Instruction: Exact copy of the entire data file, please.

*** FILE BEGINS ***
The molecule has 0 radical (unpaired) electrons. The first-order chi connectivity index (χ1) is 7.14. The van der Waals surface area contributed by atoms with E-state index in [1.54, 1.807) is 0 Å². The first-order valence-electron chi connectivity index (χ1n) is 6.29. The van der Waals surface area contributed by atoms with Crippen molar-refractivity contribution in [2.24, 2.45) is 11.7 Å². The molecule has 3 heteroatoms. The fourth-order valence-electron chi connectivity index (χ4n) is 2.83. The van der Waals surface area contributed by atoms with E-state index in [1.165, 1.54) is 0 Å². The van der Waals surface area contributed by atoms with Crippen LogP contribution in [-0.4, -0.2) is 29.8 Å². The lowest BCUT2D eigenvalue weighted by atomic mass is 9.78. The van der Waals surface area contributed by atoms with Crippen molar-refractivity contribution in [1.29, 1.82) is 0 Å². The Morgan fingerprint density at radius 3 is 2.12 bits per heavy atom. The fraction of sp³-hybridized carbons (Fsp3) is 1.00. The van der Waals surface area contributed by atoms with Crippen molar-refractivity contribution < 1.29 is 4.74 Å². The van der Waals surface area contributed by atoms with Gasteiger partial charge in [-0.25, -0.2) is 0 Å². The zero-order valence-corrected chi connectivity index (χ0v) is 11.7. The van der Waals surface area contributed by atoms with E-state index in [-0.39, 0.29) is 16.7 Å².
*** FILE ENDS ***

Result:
The molecule has 0 radical (unpaired) electrons. The first-order chi connectivity index (χ1) is 7.14. The van der Waals surface area contributed by atoms with E-state index in [1.54, 1.807) is 0 Å². The first-order valence-electron chi connectivity index (χ1n) is 6.29. The van der Waals surface area contributed by atoms with Crippen molar-refractivity contribution in [2.24, 2.45) is 11.7 Å². The molecule has 3 heteroatoms. The fourth-order valence-electron chi connectivity index (χ4n) is 2.83. The van der Waals surface area contributed by atoms with E-state index in [1.165, 1.54) is 0 Å². The van der Waals surface area contributed by atoms with Crippen LogP contribution in [-0.4, -0.2) is 29.8 Å². The lowest BCUT2D eigenvalue weighted by atomic mass is 9.78. The van der Waals surface area contributed by atoms with Crippen molar-refractivity contribution in [1.29, 1.82) is 0 Å². The Morgan fingerprint density at radius 3 is 2.12 bits per heavy atom. The fraction of sp³-hybridized carbons (Fsp3) is 1.00. The van der Waals surface area contributed by atoms with Crippen molar-refractivity contribution < 1.29 is 4.74 Å². The van der Waals surface area contributed by atoms with Gasteiger partial charge in [-0.25, -0.2) is 0 Å². The zero-order valence-corrected chi connectivity index (χ0v) is 11.7. The van der Waals surface area contributed by atoms with E-state index in [-0.39, 0.29) is 16.7 Å².